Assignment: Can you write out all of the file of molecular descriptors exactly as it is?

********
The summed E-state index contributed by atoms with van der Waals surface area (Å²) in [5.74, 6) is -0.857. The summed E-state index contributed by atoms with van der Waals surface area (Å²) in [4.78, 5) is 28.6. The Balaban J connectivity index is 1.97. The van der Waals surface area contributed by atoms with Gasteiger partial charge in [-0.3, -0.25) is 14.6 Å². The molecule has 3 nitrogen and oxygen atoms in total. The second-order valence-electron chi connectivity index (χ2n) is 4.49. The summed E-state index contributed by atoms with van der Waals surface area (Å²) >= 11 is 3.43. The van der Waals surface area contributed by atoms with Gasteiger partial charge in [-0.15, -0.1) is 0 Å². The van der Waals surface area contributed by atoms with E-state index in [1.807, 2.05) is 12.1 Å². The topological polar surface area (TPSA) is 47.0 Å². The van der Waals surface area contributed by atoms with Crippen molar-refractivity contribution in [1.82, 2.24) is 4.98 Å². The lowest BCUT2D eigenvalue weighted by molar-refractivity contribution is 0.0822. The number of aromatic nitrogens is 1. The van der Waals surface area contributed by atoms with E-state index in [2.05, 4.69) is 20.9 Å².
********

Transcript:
The summed E-state index contributed by atoms with van der Waals surface area (Å²) in [5.74, 6) is -0.857. The summed E-state index contributed by atoms with van der Waals surface area (Å²) in [4.78, 5) is 28.6. The Balaban J connectivity index is 1.97. The van der Waals surface area contributed by atoms with Gasteiger partial charge in [-0.3, -0.25) is 14.6 Å². The molecule has 3 nitrogen and oxygen atoms in total. The second-order valence-electron chi connectivity index (χ2n) is 4.49. The summed E-state index contributed by atoms with van der Waals surface area (Å²) >= 11 is 3.43. The van der Waals surface area contributed by atoms with Gasteiger partial charge in [-0.15, -0.1) is 0 Å². The van der Waals surface area contributed by atoms with E-state index in [1.807, 2.05) is 12.1 Å². The topological polar surface area (TPSA) is 47.0 Å². The van der Waals surface area contributed by atoms with Crippen molar-refractivity contribution in [1.82, 2.24) is 4.98 Å². The lowest BCUT2D eigenvalue weighted by molar-refractivity contribution is 0.0822. The number of aromatic nitrogens is 1. The van der Waals surface area contributed by atoms with E-state index in [2.05, 4.69) is 20.9 Å².